It was to be light, powerful and nimble. When Ettore Bugatti started to develop a new car in 1908, his goals are clear. His first Bugatti not only had to keep up with the competition but also to be better in every respect. This is a goal that is more relevant than ever before, more than 110 years later.
Ettore Bugatti, born in Milan in 1881, had been designing vehicles for some time. Initially he worked for well-known brands of the time such as De Dietrich and E.C.C Mathis, before joining Gasmotoren-Fabrik Deutz AG of Cologne in 1907. This was the company that had been co- founded by inventor and developer Nikolaus-August Otto in 1864. At the beginning of the 20th century, Deutz wanted to produce cars under licence and young Ettore Bugatti became head of the production department.
Near to the factory, Bugatti moved into a villa in the Mühlheim District of Cologne on the right bank of the Rhine. At that time, he also worked on some of his own projects. With his own employees, he started to design a car of his own from 1908 onwards. Only the raw materials came from Deutz.
The Type 10 was to be small, lightweight and agile as well as being sufficiently powerful to win races. At the beginning of the 20th century, this was a new approach. Up to then, vehicles had engines with large displacements, between four and 12 litres, and were very heavy, which meant that they were rather unwieldy. The Type 10 broke with this tradition and it looked almost like a sports car from the future. It was a smart racing car with function following form, without any compromises. Aesthetics and design were already important for Bugatti 110 years ago.
Although Bugatti was still employed by Deutz and only registered his name as a trademark later, the Type 10 is considered to be his first independent design and therefore the first Bugatti – heralding the birth of the brand.
In 1909, the “Pur Sang” (thoroughbred) had been finished. A 1.2-litre four-cylinder engine with 10 PS accelerated the two-seater, which weighed only 365 kilograms, to a top speed of 80 km/h. The overhead camshaft operated two valves per cylinder suspended in a cast-iron block, an innovation at the time. The camshaft was connected to the crankshaft via a vertical bevel shaft. The power was transmitted from the engine to the rear wheels via a multi-plate clutch and a drive shaft. At the time, when most cars were equipped with chain drive, this was an advanced solution. Leaf springs absorbed the hardest bumps and cable brakes provided deceleration. The rectangular radiator dominated the front end. It was only over the course of the years that the radiator adopted its unique and distinctive shape.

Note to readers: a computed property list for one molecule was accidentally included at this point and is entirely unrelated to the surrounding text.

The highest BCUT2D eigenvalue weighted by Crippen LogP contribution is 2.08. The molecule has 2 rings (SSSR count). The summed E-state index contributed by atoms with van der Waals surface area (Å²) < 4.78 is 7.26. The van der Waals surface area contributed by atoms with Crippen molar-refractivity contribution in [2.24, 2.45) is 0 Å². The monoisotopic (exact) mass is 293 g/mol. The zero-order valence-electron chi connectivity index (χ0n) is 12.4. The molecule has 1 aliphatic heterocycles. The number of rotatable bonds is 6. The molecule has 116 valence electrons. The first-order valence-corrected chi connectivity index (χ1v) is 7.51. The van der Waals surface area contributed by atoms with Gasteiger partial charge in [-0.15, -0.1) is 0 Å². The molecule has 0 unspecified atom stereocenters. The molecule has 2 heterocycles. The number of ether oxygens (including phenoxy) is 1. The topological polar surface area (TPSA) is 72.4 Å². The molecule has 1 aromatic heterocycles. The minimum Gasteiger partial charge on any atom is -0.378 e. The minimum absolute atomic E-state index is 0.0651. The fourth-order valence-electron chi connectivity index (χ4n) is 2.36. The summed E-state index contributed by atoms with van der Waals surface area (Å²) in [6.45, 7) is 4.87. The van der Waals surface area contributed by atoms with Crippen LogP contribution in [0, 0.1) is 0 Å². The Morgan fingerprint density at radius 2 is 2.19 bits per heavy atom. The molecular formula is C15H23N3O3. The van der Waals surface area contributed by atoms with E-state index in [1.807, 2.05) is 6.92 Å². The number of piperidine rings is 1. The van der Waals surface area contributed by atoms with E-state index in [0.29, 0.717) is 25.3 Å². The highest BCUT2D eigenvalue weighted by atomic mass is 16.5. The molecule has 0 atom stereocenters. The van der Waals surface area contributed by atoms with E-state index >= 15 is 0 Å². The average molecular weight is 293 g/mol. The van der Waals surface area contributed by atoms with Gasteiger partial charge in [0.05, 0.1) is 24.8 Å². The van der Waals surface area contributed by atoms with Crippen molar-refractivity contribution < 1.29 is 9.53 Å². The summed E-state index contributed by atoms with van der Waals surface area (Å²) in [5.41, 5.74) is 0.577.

Bugatti’s Type 10 was also praised by the experts. When pioneering French aviator Louis Blériot drove the Type 10 at an air display in Cologne, he was thrilled. He pleaded with Ettore Bugatti to produce a series of these cars.
With the assistance of partners such as Pierre de Vizcaya, Bugatti opened his own firm in a disused tannery in Molsheim at the end of 1909. Previously, he had successfully negotiated a loan with Darmstädter Bank for the production of 10 cars and five aero engines. Following the termination of his contract with Deutz, a close collaborator of Bugatti drove the Type 10 to Strasbourg, an eight-hour drive at the time. On 1 January 1910, Bugatti officially signed the tenancy agreement for his factory in Molsheim.
Following his move, Bugatti continued to develop the Type 10 with his team, calling the modified car the Type 13 and using the Bugatti name for the first time. The four-cylinder with a displacement of 1.4 litres had a power output of 15 PS and boosted the open Type 13 to a top speed of over 90 km/h.
But Ettore Bugatti remained faithful to his Type 10 and never thought of selling it. 30 or so years later, in 1939, he still owned the car, which was used by his wife Barbara Bugatti for everyday driving. When the Germans occupied Alsace in the Second World War, Bugatti took the Type 10 to his boatyard in Bordeaux, where he designed speedboats. Following Ettore Bugatti’s death in 1947, the car was left in a neglected state near to Bordeaux until it was discovered in dilapidated condition by a French racing driver at the end of the 1940s, restored and sold to a British collector. He sold the car on to a private collection in the USA, which restored it again. The chassis, axles and wheels were painted a reddish orange colour while the body remained silver-grey. The car is still in the collection and can also be driven, but it is only on public display on rare occasions. When it can be viewed, the light weight, speed and power of the car are still thrilling, 110 years after it was made.